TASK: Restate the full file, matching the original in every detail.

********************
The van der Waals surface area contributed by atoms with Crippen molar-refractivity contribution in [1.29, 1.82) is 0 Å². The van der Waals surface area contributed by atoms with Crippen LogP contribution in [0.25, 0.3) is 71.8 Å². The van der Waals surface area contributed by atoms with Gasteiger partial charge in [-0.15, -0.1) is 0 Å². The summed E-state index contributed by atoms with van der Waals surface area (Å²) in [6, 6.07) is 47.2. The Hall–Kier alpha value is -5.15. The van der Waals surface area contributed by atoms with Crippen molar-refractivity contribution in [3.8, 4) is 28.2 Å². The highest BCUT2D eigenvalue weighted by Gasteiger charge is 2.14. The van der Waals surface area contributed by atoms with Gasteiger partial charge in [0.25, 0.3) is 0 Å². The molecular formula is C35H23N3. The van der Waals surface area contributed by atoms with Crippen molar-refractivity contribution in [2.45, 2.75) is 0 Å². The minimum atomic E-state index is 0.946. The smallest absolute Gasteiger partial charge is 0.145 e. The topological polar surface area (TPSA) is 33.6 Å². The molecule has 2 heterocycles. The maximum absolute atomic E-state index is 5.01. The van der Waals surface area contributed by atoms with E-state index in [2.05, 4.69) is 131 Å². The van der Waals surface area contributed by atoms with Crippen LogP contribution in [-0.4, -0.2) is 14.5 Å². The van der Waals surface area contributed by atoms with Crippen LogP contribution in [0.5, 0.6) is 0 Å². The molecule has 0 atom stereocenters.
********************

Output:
The van der Waals surface area contributed by atoms with Crippen molar-refractivity contribution in [1.29, 1.82) is 0 Å². The van der Waals surface area contributed by atoms with Crippen LogP contribution in [0.25, 0.3) is 71.8 Å². The van der Waals surface area contributed by atoms with Gasteiger partial charge in [-0.15, -0.1) is 0 Å². The summed E-state index contributed by atoms with van der Waals surface area (Å²) in [6, 6.07) is 47.2. The Hall–Kier alpha value is -5.15. The van der Waals surface area contributed by atoms with Crippen molar-refractivity contribution in [3.8, 4) is 28.2 Å². The highest BCUT2D eigenvalue weighted by Gasteiger charge is 2.14. The van der Waals surface area contributed by atoms with Gasteiger partial charge in [0.25, 0.3) is 0 Å². The molecular formula is C35H23N3. The van der Waals surface area contributed by atoms with Crippen molar-refractivity contribution in [2.45, 2.75) is 0 Å². The minimum atomic E-state index is 0.946. The smallest absolute Gasteiger partial charge is 0.145 e. The topological polar surface area (TPSA) is 33.6 Å². The molecule has 2 heterocycles. The maximum absolute atomic E-state index is 5.01. The van der Waals surface area contributed by atoms with E-state index in [2.05, 4.69) is 131 Å². The van der Waals surface area contributed by atoms with Crippen LogP contribution in [-0.4, -0.2) is 14.5 Å². The van der Waals surface area contributed by atoms with Crippen LogP contribution in [0.5, 0.6) is 0 Å². The molecule has 0 atom stereocenters.